Sure, it’s got to be absolutely atrocious to watch your sisters get raped and to worry about them. I wouldn’t undermine that for a second, and we all process horrific things accordingly, even when they didn’t happen directly to us. But I’m guessing at least some of those feelings would be rooted in the notion that they’re now not pure, and they’re yet again let down by the family. This is further highlighted in the second part of ‘his’ punishment: the girls will be paraded, naked and with blackened faces to add to their shame. Sounds a bit like Game Of Thrones, right? This isn’t a f*cking TV show, this is real life.
Let’s make it clear. This isn’t the girls’ brother’s fault; but it is not his punishment. No matter how much it hurts him, it will hurt them twenty billion times more. As a Rape Support Worker I know exactly how hard it can be for people to overcome the trauma of such experiences, and with a situation like this, there may not even be any support available to them.
Any chance they might have of becoming a strong survivor is potentially limited by their circumstances further. Their community may ostracise them (after all they’ve been through) because of the ingrained system of patriarchy so firmly embedded into their roots. They will suffer physically and emotionally, and sadly, it will most likely shape their entire future. Women are all too often caught in the crossfire in the matters of men, and all too often it is their lives which get ruined.
No person’s body should be part of the terrain of conflict, no matter what the situation is. Yet you can see how little these girls matter to the people who are supposedly in charge of making the moral decisions for the ‘good’ of their village. These girls are anyone’s for the taking, whether that’s to teach a lesson, obtain gratification without consent or anything else.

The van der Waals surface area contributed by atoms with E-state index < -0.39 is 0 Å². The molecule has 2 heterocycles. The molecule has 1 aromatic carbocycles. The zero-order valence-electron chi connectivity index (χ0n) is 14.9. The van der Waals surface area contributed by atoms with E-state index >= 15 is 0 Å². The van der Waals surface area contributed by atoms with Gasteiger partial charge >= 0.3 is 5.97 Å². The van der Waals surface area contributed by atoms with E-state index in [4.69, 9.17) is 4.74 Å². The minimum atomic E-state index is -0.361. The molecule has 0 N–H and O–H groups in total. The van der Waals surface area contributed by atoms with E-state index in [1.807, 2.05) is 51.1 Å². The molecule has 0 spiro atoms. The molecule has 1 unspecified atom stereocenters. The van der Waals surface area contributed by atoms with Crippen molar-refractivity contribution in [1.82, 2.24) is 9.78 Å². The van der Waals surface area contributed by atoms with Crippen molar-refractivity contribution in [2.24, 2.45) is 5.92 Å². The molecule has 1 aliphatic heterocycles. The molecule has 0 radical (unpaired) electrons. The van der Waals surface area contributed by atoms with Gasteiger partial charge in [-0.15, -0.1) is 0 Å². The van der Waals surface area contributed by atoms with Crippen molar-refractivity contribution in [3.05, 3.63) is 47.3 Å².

Speak For Those Who Cannot Speak
Some people won’t speak out because they’re afraid of seemingly insulting cultural practices or appearing patronising. However, I’m not afraid to say that the rights of women should come before the rights of those who seek to take them away in the most barbaric and archaic way possible. No, I’m not saying that the people in the courts there don’t deserve rights – the irony of that isn’t lost on me. I’m saying rape should NEVER be used as a tool for punishment, no matter what you have or haven’t done.
These girls may be silenced, but we have a voice. You can sign this petition here to hopefully get through to these oppressors and hopefully make them understand and show some humanity. Share this article or this petition with anyone you can think of to make yourself heard.
If this article brings up anything negative for you, you can talk to someone in confidence. Whether you have been raped, or a victim of honour based violence etc, Peterborough Rape Crisis Centre I work for takes calls from women all over the country on Wednesday evenings 7-9 or Saturday mornings 10-12. Their number is 01733 817 399. At other times, please visit the Rape Crisis website, or Karma Nirvana is great for issues of abuse within ethnic minority or religious communities. Men can head to Survivors UK.